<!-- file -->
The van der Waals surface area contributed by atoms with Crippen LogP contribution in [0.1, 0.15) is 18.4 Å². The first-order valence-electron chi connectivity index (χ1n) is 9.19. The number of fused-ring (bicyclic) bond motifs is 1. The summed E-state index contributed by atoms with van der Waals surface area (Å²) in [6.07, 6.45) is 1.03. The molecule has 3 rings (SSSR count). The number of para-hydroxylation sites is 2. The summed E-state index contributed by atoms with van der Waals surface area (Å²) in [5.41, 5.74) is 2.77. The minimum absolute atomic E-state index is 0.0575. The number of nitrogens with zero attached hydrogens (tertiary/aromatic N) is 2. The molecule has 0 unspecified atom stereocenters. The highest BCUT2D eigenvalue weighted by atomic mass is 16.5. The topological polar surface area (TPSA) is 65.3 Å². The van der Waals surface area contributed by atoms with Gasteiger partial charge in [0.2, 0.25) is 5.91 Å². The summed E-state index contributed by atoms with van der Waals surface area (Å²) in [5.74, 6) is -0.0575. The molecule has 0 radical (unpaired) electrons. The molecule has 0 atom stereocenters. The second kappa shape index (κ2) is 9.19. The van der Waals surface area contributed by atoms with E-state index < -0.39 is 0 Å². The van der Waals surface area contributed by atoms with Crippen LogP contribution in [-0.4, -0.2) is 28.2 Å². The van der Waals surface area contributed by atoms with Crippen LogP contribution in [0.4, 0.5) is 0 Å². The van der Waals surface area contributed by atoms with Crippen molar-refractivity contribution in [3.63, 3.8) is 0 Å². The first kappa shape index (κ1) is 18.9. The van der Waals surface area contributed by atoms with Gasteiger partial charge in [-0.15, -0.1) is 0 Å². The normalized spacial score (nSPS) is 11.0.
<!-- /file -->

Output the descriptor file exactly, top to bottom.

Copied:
The van der Waals surface area contributed by atoms with Crippen LogP contribution in [0.1, 0.15) is 18.4 Å². The first-order valence-electron chi connectivity index (χ1n) is 9.19. The number of fused-ring (bicyclic) bond motifs is 1. The summed E-state index contributed by atoms with van der Waals surface area (Å²) in [6.07, 6.45) is 1.03. The molecule has 3 rings (SSSR count). The number of para-hydroxylation sites is 2. The summed E-state index contributed by atoms with van der Waals surface area (Å²) in [5.41, 5.74) is 2.77. The minimum absolute atomic E-state index is 0.0575. The number of nitrogens with zero attached hydrogens (tertiary/aromatic N) is 2. The molecule has 0 unspecified atom stereocenters. The highest BCUT2D eigenvalue weighted by atomic mass is 16.5. The topological polar surface area (TPSA) is 65.3 Å². The van der Waals surface area contributed by atoms with Gasteiger partial charge in [0.2, 0.25) is 5.91 Å². The summed E-state index contributed by atoms with van der Waals surface area (Å²) in [5.74, 6) is -0.0575. The molecule has 0 radical (unpaired) electrons. The molecule has 0 atom stereocenters. The second kappa shape index (κ2) is 9.19. The van der Waals surface area contributed by atoms with E-state index < -0.39 is 0 Å². The van der Waals surface area contributed by atoms with Crippen LogP contribution in [-0.4, -0.2) is 28.2 Å². The van der Waals surface area contributed by atoms with Crippen LogP contribution in [0.4, 0.5) is 0 Å². The van der Waals surface area contributed by atoms with Crippen molar-refractivity contribution in [3.63, 3.8) is 0 Å². The first kappa shape index (κ1) is 18.9. The van der Waals surface area contributed by atoms with Gasteiger partial charge in [-0.15, -0.1) is 0 Å². The normalized spacial score (nSPS) is 11.0.